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control, corruption, crime, drugs, fascism, gov't

Why You Can’t Smoke Pot

Living Freedom has a link (via Radley Balko) to a Republic Report news story about the headlined subject.  In essence, it’s about police union lobbyists stonewalling attempts at decriminalization and legalization, because keeping it criminal brings the police more ‘work’ and bigger budgets.
To quote from the article:
Of course, police unions aren’t the only interest group with a stake in maintaining broken drug laws. The beer industry, alcohol corporations, and prison guard unions also contributed money to help Lovell stop Prop 19. Howard Wooldridge, a retired police officer who now helps push for legalization as a citizen advocate, told Republic Report that drug company lobbyists also fight to keep marijuana illegal because they view pot as a low-cost form of competition.

Shade of revenuers and Eliot Ness.

h/t Claire Wolfe, Radley Balko, Lee Fang


About guffaw1952

I'm a child of the 50's. libertarian, now medically-retired. I've been a certified firearms trainer, a private investigator, and worked for a major credit card company for almost 22 years. I am a proud NRA Life Member. I am a limited-government, free-market capitalist, who believes in the U.S. Constitution and the Rule of Law.


6 thoughts on “Why You Can’t Smoke Pot

  1. Pot is one of those things I am of two minds about. One is that the story of the criminalization of pot involves a great deal of nonsense and politics and things that shouldn’t have come into play and if alcohol and tobacco are legal then why not pot? The other is do we need one more thing around to make people stupid? And I know from a pot head boyfriend years ago that driving while stoned is just as bad as driving while buzzed.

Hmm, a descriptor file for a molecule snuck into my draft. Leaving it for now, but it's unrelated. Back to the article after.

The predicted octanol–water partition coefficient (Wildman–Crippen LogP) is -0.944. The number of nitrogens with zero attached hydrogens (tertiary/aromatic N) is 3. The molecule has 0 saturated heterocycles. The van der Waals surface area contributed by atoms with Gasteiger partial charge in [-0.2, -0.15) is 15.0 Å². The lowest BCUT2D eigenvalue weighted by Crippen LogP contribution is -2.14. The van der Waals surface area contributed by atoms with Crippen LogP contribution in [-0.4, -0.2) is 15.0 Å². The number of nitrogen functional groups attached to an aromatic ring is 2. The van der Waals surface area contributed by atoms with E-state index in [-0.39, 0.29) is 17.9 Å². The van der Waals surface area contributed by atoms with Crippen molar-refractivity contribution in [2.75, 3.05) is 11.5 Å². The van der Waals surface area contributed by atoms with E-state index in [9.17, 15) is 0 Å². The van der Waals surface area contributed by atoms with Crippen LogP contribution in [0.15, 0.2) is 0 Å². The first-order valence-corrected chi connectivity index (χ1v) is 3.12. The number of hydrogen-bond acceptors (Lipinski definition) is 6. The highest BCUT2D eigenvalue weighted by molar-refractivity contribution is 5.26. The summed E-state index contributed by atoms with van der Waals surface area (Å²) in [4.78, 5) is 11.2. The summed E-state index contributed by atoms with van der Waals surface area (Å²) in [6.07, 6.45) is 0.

And then there’s the fact that my experiments with it when I was way younger proved that it does absolutely nothing for me but make me cough. And is the ruination of perfectly good brownies.

    Posted by ProudHillbilly | March 10, 2012, 8:12 am
    • I pretty much figure it’s ubiquitous, anyway, that those abusing it and driving are already doing so. So why not make it legal and empty the prisons-except for violent offenders and sellers to children. Save some tax money.

      Posted by guffaw1952 | March 10, 2012, 8:17 am
  2. The “War on Drugs” is like so many programs/ideas that start out with noble intentions and end up worse than the original program.

    Posted by Frank White | March 10, 2012, 8:15 am
  3. I’d be more comfortable with it if there was a equivalent “breathalyzer” roadside test for pot users who drive. Penalize those who drive stoned as we sometimes do with drunk drivers.

    Otherwise, yeah, let those who want to partake have at it.

    Just don’t ask me to clean up their self induced messes afterwards.

    Posted by Tango Juliet | March 10, 2012, 9:31 am

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